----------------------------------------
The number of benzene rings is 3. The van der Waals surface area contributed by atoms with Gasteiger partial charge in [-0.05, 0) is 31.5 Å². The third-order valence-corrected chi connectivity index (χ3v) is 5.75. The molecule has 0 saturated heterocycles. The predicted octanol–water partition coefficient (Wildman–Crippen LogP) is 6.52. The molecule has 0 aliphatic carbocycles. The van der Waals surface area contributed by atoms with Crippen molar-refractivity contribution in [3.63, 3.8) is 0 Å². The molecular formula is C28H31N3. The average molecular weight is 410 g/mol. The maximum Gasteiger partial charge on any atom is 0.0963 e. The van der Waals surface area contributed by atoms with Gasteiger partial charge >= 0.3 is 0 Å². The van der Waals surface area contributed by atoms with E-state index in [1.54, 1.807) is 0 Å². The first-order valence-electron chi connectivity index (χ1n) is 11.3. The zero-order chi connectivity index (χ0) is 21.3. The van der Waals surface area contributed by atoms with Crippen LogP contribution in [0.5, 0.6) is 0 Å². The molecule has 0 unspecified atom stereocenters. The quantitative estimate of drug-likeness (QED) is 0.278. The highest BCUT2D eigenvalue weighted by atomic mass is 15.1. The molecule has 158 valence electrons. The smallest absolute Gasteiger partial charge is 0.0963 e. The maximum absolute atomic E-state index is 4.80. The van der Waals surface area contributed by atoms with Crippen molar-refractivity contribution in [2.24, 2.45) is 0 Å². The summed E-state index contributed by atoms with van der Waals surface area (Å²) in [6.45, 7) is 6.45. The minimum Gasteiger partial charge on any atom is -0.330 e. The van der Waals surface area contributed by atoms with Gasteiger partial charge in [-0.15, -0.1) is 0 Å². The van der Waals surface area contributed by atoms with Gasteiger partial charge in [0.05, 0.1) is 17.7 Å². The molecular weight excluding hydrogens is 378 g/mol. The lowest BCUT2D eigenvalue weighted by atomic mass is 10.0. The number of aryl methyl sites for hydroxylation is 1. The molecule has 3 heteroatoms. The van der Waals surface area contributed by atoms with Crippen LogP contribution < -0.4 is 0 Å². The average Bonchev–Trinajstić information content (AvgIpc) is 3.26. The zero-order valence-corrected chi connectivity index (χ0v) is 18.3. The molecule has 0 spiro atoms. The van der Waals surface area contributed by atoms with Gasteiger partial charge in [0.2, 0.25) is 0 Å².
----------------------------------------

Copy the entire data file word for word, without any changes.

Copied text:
The number of benzene rings is 3. The van der Waals surface area contributed by atoms with Gasteiger partial charge in [-0.05, 0) is 31.5 Å². The third-order valence-corrected chi connectivity index (χ3v) is 5.75. The molecule has 0 saturated heterocycles. The predicted octanol–water partition coefficient (Wildman–Crippen LogP) is 6.52. The molecule has 0 aliphatic carbocycles. The van der Waals surface area contributed by atoms with Crippen molar-refractivity contribution in [3.63, 3.8) is 0 Å². The molecular formula is C28H31N3. The average molecular weight is 410 g/mol. The maximum Gasteiger partial charge on any atom is 0.0963 e. The van der Waals surface area contributed by atoms with Gasteiger partial charge >= 0.3 is 0 Å². The van der Waals surface area contributed by atoms with E-state index in [1.54, 1.807) is 0 Å². The first-order valence-electron chi connectivity index (χ1n) is 11.3. The zero-order chi connectivity index (χ0) is 21.3. The van der Waals surface area contributed by atoms with Crippen LogP contribution in [0.5, 0.6) is 0 Å². The molecule has 0 unspecified atom stereocenters. The quantitative estimate of drug-likeness (QED) is 0.278. The highest BCUT2D eigenvalue weighted by atomic mass is 15.1. The molecule has 158 valence electrons. The smallest absolute Gasteiger partial charge is 0.0963 e. The maximum absolute atomic E-state index is 4.80. The van der Waals surface area contributed by atoms with Crippen molar-refractivity contribution in [2.24, 2.45) is 0 Å². The summed E-state index contributed by atoms with van der Waals surface area (Å²) in [6.45, 7) is 6.45. The minimum Gasteiger partial charge on any atom is -0.330 e. The van der Waals surface area contributed by atoms with Gasteiger partial charge in [-0.15, -0.1) is 0 Å². The van der Waals surface area contributed by atoms with Gasteiger partial charge in [0.05, 0.1) is 17.7 Å². The molecular weight excluding hydrogens is 378 g/mol. The lowest BCUT2D eigenvalue weighted by atomic mass is 10.0. The number of aryl methyl sites for hydroxylation is 1. The molecule has 3 heteroatoms. The van der Waals surface area contributed by atoms with Crippen LogP contribution < -0.4 is 0 Å². The average Bonchev–Trinajstić information content (AvgIpc) is 3.26. The zero-order valence-corrected chi connectivity index (χ0v) is 18.3. The molecule has 0 spiro atoms. The van der Waals surface area contributed by atoms with Gasteiger partial charge in [0.2, 0.25) is 0 Å².